US War Games

April 5, 2012 by  


By Geoffrey Cook, TMO

carriermovingEmeryville (Calif.)–In a New York Times article dated March 19th,   a war simulation was reported which was conducted by the Pentagon.  It reported what results an Israeli attack on Iran would have on American interests and forces in the larger geographical area.  Succinctly, it predicts that the strike would lead to a wider regional war, which could in the end most likely suck in the United States and leave hundreds –( if not thousands) of Americans — plus allies — dead.

This military exercise has increased the concern Israeli strategy is to force America into Tel Aviv’ confrontation with Iran.   At the moment, Washington’s current stance is to remain neutral.   In the words, of the Times writer, “…a strike could prove perilous for the United States.”  Aides to the U.S. General responsible for the expanse related that “…an Israeli first strike would likely to have dire consequences across the region and for United States forces there.”

(War games either on computer or real troops look at “what if” scenarios.)  This two-week long war game (Internal Look) assumed that the District of Columbia (D.C.) was pulled into the conflict when Iranian missiles struck a U.S. Navy warship (either intentionally or unintentionally) in the Persian Gulf in retaliation for the Israeli aggression (which was beyond the U.S.A. to control) – with initial casualties of about 200 sailors and Marines.  The United States is forced to counteract in self-defense by carrying out its own strikes as the N.YT. (New York Times) reports.  This is sometimes politically referred to as the “October Surprise” because there is some speculation that the highest probability is right before the election to rid Tel Aviv of Barack Hussein Obama, who is seen as a thorn in the side of Israel’s right-wing government — much like perceived pro-Palestinian Jimmy Carter in his run against Ronald Reagan from whose foreign  policy al-Islam is still reeling.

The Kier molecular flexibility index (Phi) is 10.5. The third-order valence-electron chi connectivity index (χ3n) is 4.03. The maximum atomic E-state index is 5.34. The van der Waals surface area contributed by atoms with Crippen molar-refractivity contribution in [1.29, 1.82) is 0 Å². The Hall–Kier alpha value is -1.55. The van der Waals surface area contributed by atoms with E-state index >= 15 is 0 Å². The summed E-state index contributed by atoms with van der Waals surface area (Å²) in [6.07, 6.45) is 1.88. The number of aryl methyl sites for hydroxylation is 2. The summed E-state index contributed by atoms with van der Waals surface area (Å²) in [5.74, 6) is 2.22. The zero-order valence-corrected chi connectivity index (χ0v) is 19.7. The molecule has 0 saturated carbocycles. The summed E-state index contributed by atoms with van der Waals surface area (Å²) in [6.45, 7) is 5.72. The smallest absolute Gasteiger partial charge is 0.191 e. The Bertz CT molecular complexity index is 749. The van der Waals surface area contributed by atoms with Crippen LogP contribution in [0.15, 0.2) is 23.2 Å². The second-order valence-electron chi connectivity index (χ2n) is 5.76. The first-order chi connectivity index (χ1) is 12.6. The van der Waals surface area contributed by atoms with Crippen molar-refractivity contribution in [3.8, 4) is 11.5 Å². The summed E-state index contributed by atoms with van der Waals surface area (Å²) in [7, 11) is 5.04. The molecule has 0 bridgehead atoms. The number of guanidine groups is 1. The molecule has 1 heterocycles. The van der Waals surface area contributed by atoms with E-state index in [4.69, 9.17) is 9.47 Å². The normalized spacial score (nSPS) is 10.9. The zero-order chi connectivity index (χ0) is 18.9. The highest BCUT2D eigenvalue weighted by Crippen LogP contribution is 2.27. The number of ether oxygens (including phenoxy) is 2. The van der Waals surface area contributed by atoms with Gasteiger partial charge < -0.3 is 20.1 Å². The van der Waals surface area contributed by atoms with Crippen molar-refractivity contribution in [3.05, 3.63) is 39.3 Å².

Curiously an Israeli attack, if they even have the means to accomplish it, (Pakistan and, thereby, Tehran have superior long-range weaponry since Rawalpindi, who had had exchanged its nuclear technology for North Korean projectile proficiency to fulfill the requirement to build a credible defense against the territorial whole of its main threat, nuclear Subcontinental India), and it appears much of this technology was handed over to Iran.

Back to the Times, an Israeli attack would set back the Iranian program by roughly a year (your commentator has read estimates that that Tehran’s nuclear capability would be out for a lesser period because it is in hard targets (mountains), and subsequent forced American strikes would only slow the Iranian nuclear effort, if they have any at all or if it is a lower capability, by merely an additional two years.  America’s arsenal of long-range bombers, refueling aircraft and precision missiles could do far more damage to the Iranian nuclear program if diplomacy failed due to Israeli duplicity.